Lilly drops $960M to acquire CoLucid and its late-stage migraine drug

Eli Lilly announced Wednesday that it had acquired CoLucid Pharmaceuticals for $960M in an all-cash transaction, regaining ownership of lasmiditan, a late-stage migraine drug that could be commercialized as early as 2018.

big fish acquisition deal

Eli Lilly announced Wednesday that it had acquired CoLucid Pharmaceuticals for $46.50 per share in an all-cash transaction.

That’s around $960 million for a one-trick pony, in the best possible sense of the word.

CoLucid is built around lasmiditan, a migraine drug first discovered by Lilly and then out-licensed to CoLucid in 2005. To fuel its development, the Cambridge, Massachusetts startup raised $95.5 million through eight private investment rounds, before going public in May 2015.

In September 2016, the company reported that the first of its Phase 3 trials, SAMURAI, had met both primary and secondary endpoints. At the two oral doses of 100 and 200 mg respectively, 28.2 percent and 32.2 percent of patients were free of migraine headache pain after two hours. That compares to 15.3 percent in the placebo arm.

Data from the second study, SPARTAN, are expected in the second half of 2017, the news release stated. All going well, Lilly could file for FDA approval of lasmiditan as early as 2018.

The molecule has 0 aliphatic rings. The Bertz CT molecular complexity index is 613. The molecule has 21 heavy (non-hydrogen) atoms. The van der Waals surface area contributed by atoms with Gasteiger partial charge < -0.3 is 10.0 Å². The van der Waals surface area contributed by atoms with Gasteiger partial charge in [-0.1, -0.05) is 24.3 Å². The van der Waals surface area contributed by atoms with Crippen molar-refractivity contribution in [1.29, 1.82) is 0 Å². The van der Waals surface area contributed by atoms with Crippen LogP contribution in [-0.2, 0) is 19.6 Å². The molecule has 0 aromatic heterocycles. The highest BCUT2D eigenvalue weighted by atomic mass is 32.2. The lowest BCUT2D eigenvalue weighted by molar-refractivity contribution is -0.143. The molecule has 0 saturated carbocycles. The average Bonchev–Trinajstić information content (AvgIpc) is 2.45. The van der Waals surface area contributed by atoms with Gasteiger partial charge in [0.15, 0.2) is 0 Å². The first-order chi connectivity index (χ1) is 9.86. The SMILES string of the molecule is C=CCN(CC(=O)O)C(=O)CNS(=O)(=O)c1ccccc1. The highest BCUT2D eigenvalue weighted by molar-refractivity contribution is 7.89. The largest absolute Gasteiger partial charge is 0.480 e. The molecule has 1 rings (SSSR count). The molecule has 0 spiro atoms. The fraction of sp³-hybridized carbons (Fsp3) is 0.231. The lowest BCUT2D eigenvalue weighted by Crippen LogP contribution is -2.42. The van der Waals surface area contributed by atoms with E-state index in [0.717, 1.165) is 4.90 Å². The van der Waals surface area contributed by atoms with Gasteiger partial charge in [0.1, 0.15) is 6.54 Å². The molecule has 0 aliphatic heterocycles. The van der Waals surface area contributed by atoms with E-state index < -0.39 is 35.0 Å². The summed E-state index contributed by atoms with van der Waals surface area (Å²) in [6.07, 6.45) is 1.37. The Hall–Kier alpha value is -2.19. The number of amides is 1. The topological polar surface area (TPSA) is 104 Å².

“Lasmiditan is a novel, first-in-class molecule that could represent the first significant innovation for the acute treatment of migraine in more than 20 years,” said David Ricks, who joined Eli Lilly as president and CEO in January.

Lasmiditan acts on 5HT1F receptors in the brain through a novel pathway that bypasses many of the problems associated with standard migraine drugs.

As its suffix suggests, lasmiditan is a ditan not a triptan. According to CoLucid’s website, triptans act on the blood vessels in the brain and cause vasoconstriction. Ditans works on the trigeminal pathway, making them suitable for a wider range of patients, including those with heart disease risk.

With its quick turnaround, lasmiditan is in trials for acute migraine headaches. Lilly is also developing galcanezumab, a monoclonal antibody that holds potential for migraine and cluster headache prevention.

The two late-stage drugs will be critical for Lilly, as it enters a transition period.

The pharma giant has struggled in recent years with some major late-stage failures. Most notably, its investigational Alzheimer’s drug solanezumab, which flopped several times over.

In 2017 it will lose patent exclusivity on Cialis, which accounted for 14 percent of its 2016 global sales. Lilly is also engaged in ongoing legal battles with Teva Pharmaceuticals, as it tries to extend patent protection for its cancer therapy, Alimta.

Times are tough for Big Pharma, but many experts believe these kinds of acquisitions are the best way to rebuild and evolve.

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